In February 2019, former Virginia lieutenant governor Justin Fairfax, a Democrat, was accused of sexual assault by two women. The assaults allegedly took place decades earlier. The accusations occurred the same week that the state’s governor, Ralph Northam, was slammed in the media over a yearbook photo that seemed to depict him in blackface or in a Klan outfit. Northam was being pressured to resign, and it would seem that Fairfax would step into to the power seat. But then the sexual allegations hit, allegations Fairfax vehemently denied.
Democrat Terry McAuliffe ultimately ran for Virginia governor in 2021, but lost to current Republican Gov. Glenn Youngkin.
The media jumped on Fairfax and the accusations. One of those journalists is Sophia A. Nelson, who now regrets calling for Fairfax to resign. But the damage to his promising political career had already been done.
In an opinion piece for The Washington Post, Nelson, a former House Republican Congressional Committee counsel and the author of the book “Be the One You Need: 21 Life Lessons I Learned Taking Care of Everyone but Me,” apologized to Fairfax, writing, “I regret calling for Justin Fairfax to resign.”
Nelson is a German-born Black journalist who grew up in Somerdale, New Jersey. But before she became a journalist she was very involved in politics as a Republican. In 1988, she became politically active as a Republican and was legal counsel to New Jersey Governor Christine Todd Whitman. Nelson later ran for Congress in New Jersey’s 1st congressional district in 1996. She was also a GOP counsel for the House Government Reform and Oversight Committee. After giving up her political aspirations, she became a journalist and author. Since 2020, she has been a political independent.
She recently tweeted, “Today I offered a public apology to former Virginia @LGJustinFairfax he was wronged by all of us in the media. I hope my media colleagues follow my path. Humility. Truth. Honor. How we treat people matters.”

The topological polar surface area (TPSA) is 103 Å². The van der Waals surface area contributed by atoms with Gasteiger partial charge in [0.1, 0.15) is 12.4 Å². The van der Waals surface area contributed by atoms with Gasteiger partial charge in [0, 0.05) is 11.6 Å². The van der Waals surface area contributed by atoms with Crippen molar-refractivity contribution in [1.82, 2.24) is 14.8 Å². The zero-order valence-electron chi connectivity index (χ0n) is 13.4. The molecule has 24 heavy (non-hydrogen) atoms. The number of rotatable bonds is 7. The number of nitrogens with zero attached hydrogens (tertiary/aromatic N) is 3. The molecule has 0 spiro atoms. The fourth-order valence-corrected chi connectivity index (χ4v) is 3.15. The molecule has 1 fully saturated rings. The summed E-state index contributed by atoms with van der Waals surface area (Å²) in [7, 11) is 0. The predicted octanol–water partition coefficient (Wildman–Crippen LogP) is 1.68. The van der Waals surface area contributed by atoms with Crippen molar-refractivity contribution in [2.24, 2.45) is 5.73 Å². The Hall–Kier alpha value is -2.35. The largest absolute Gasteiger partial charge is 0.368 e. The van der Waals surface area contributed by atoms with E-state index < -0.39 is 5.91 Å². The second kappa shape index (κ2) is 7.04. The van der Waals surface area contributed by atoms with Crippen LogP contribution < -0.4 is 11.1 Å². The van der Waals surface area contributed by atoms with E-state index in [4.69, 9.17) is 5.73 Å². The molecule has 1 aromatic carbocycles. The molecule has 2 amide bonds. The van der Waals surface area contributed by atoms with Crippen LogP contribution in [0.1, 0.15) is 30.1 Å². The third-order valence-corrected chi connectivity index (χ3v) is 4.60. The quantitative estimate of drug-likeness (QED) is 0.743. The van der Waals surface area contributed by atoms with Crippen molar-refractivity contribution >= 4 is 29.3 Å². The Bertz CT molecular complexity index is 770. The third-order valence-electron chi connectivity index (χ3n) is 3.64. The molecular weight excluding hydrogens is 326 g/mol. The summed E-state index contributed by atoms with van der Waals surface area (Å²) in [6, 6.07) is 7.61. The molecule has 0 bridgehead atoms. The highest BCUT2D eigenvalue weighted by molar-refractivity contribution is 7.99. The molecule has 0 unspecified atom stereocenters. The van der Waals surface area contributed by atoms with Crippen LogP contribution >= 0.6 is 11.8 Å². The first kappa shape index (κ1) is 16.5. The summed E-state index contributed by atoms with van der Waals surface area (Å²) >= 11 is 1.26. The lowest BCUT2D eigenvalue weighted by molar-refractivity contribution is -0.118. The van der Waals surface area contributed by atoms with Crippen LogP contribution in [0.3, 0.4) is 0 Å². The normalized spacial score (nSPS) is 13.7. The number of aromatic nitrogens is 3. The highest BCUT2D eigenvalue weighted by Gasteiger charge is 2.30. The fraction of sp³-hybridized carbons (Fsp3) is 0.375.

In response tie Nelson’s Washington Post article, Fairfax tweeted, “#WilliamFairfaxJrsPomise is powerfully removing cruelty from our politics & culture. It took nearly 4 years for anyone to investigate, find these accusations were fabricated & publicly apologize. Today, we will publicly forgive anyone who publicly apologizes. #WeRiseTogether.”
In the article, Nelson called Fairfax a once “shining, rising star in Virginia politics.” And she admitted her part in helping take him down.
Fairfax was, she wrote, “a former federal prosecutor with a spotless personal and ethical record and a great future ahead. Until the bottom fell out in early 2019, when two accused him of sexual assault decades prior, he became a target for the #MeToo movement. But evidence has emerged recently that Fairfax might have been the victim of a coordinated smear campaign.” Nelson not only helped cancel Fairfax, she too got canceled in the midst of the scandal.
She wasn’t the own journalist who helped end Fairfax’s political rise. Fairfax has filed a $35 million defamation suit against New York Public Radio, one of the media outlets that ran with the assault accusations.
According to the lawsuit, the accusations were “intentionally fabricated, false, and politically-motivated express and implied defamatory per se and per quod statements” and were made with “actual malice” by both accusers Meredith Watson and Vanessa Tyson. The suit stated that the two women are alleging “fictitious and intentionally fabricated sexual assaults” by Fairfax against them in 2000 and 2004, respectively.
The suit says that the statements by the women were then presented as fact with “actual malice” by New York Public Radio and Melissa Harris-Perry, host of New York Public Radio’s news program, The Takeaway, on or around August 6, 2021, during a broadcast titled “Politics, Power, and Abuse,” WRIC reported.
The Federal Bureau of Investigation is also now investigating the accusations to see if they were politically motivated, according to five sources who’ve been interviewed by the FBI.
The women have also stood by their stories.
Investigators, the sources (including Fairfax) told The Intercept, are examining the role of Democrat Richmond, Virginia, Mayor Levar Stoney’s political network in the spreading the allegations.
Stoney and Fairfax have long been political rivals, but Stoney is an ally of McAuliffe.
Justin Fairfax, former Virginia lieutenant governor, April 7, 2013, (Lee District Democratic Committee) https://www.flickr.com/people/13106421@N03
https://creativecommons.org/licenses/by/2.0/deed.en / Sophia A. Nelson, former House Republican Congressional Committee counsel, Iamsophianelson, https://commons.wikimedia.org/w/index.php?title=User:Iamsophianelson&action=edit&redlink=1